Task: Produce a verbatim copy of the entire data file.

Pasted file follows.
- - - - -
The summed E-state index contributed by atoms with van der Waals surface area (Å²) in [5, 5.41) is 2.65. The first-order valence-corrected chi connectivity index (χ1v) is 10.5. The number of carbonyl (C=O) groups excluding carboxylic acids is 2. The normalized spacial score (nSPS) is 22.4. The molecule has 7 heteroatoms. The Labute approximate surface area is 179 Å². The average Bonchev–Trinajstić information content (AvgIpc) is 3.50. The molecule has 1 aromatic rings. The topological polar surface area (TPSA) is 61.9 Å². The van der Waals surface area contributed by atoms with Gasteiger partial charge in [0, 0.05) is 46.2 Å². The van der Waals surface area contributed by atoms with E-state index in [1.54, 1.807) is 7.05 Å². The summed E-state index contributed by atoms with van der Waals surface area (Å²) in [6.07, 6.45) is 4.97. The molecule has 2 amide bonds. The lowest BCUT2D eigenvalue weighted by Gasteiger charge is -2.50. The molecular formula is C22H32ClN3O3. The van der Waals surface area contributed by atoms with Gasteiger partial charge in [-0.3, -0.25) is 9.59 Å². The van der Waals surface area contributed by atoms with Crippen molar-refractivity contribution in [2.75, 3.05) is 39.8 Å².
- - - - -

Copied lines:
The summed E-state index contributed by atoms with van der Waals surface area (Å²) in [5, 5.41) is 2.65. The first-order valence-corrected chi connectivity index (χ1v) is 10.5. The number of carbonyl (C=O) groups excluding carboxylic acids is 2. The normalized spacial score (nSPS) is 22.4. The molecule has 7 heteroatoms. The Labute approximate surface area is 179 Å². The average Bonchev–Trinajstić information content (AvgIpc) is 3.50. The molecule has 1 aromatic rings. The topological polar surface area (TPSA) is 61.9 Å². The van der Waals surface area contributed by atoms with Gasteiger partial charge in [0, 0.05) is 46.2 Å². The van der Waals surface area contributed by atoms with E-state index in [1.54, 1.807) is 7.05 Å². The summed E-state index contributed by atoms with van der Waals surface area (Å²) in [6.07, 6.45) is 4.97. The molecule has 2 amide bonds. The lowest BCUT2D eigenvalue weighted by Gasteiger charge is -2.50. The molecular formula is C22H32ClN3O3. The van der Waals surface area contributed by atoms with Gasteiger partial charge in [-0.3, -0.25) is 9.59 Å². The van der Waals surface area contributed by atoms with Crippen molar-refractivity contribution in [2.75, 3.05) is 39.8 Å².